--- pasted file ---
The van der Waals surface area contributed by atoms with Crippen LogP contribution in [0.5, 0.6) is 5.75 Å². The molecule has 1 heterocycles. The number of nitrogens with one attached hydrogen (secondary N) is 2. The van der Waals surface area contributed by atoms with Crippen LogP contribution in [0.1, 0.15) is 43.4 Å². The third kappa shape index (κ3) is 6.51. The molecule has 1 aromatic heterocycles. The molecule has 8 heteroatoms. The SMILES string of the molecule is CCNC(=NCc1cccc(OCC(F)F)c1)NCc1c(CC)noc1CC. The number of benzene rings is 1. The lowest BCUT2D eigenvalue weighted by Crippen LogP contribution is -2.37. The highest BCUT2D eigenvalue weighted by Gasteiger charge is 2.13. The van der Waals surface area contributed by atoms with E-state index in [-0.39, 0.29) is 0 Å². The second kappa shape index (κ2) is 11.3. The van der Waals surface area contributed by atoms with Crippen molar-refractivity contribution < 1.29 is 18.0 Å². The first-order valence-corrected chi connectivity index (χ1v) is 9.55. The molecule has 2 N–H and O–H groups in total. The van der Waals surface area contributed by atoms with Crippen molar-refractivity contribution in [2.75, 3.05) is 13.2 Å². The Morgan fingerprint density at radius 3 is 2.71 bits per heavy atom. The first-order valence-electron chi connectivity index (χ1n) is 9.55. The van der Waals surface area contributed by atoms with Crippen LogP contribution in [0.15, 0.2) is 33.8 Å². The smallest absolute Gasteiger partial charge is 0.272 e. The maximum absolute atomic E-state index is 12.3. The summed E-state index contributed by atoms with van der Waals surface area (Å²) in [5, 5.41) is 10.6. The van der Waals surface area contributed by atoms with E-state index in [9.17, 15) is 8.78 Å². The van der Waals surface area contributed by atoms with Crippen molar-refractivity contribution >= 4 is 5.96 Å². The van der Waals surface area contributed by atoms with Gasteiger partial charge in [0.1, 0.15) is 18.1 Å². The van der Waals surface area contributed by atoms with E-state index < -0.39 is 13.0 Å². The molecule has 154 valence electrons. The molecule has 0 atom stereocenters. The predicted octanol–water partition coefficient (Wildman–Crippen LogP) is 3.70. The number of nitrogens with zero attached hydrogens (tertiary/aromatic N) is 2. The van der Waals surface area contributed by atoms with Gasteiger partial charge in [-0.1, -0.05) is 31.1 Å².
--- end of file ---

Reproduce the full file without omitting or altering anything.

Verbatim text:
The van der Waals surface area contributed by atoms with Crippen LogP contribution in [0.5, 0.6) is 5.75 Å². The molecule has 1 heterocycles. The number of nitrogens with one attached hydrogen (secondary N) is 2. The van der Waals surface area contributed by atoms with Crippen LogP contribution in [0.1, 0.15) is 43.4 Å². The third kappa shape index (κ3) is 6.51. The molecule has 1 aromatic heterocycles. The molecule has 8 heteroatoms. The SMILES string of the molecule is CCNC(=NCc1cccc(OCC(F)F)c1)NCc1c(CC)noc1CC. The number of benzene rings is 1. The lowest BCUT2D eigenvalue weighted by Crippen LogP contribution is -2.37. The highest BCUT2D eigenvalue weighted by Gasteiger charge is 2.13. The van der Waals surface area contributed by atoms with E-state index in [-0.39, 0.29) is 0 Å². The second kappa shape index (κ2) is 11.3. The van der Waals surface area contributed by atoms with Crippen molar-refractivity contribution < 1.29 is 18.0 Å². The first-order valence-corrected chi connectivity index (χ1v) is 9.55. The molecule has 2 N–H and O–H groups in total. The van der Waals surface area contributed by atoms with Crippen molar-refractivity contribution in [2.75, 3.05) is 13.2 Å². The Morgan fingerprint density at radius 3 is 2.71 bits per heavy atom. The first-order valence-electron chi connectivity index (χ1n) is 9.55. The van der Waals surface area contributed by atoms with Crippen LogP contribution in [0.15, 0.2) is 33.8 Å². The smallest absolute Gasteiger partial charge is 0.272 e. The maximum absolute atomic E-state index is 12.3. The summed E-state index contributed by atoms with van der Waals surface area (Å²) in [5, 5.41) is 10.6. The van der Waals surface area contributed by atoms with E-state index in [9.17, 15) is 8.78 Å². The van der Waals surface area contributed by atoms with Crippen molar-refractivity contribution >= 4 is 5.96 Å². The van der Waals surface area contributed by atoms with Gasteiger partial charge in [0.1, 0.15) is 18.1 Å². The van der Waals surface area contributed by atoms with E-state index < -0.39 is 13.0 Å². The molecule has 154 valence electrons. The molecule has 0 atom stereocenters. The predicted octanol–water partition coefficient (Wildman–Crippen LogP) is 3.70. The number of nitrogens with zero attached hydrogens (tertiary/aromatic N) is 2. The van der Waals surface area contributed by atoms with Gasteiger partial charge in [-0.1, -0.05) is 31.1 Å².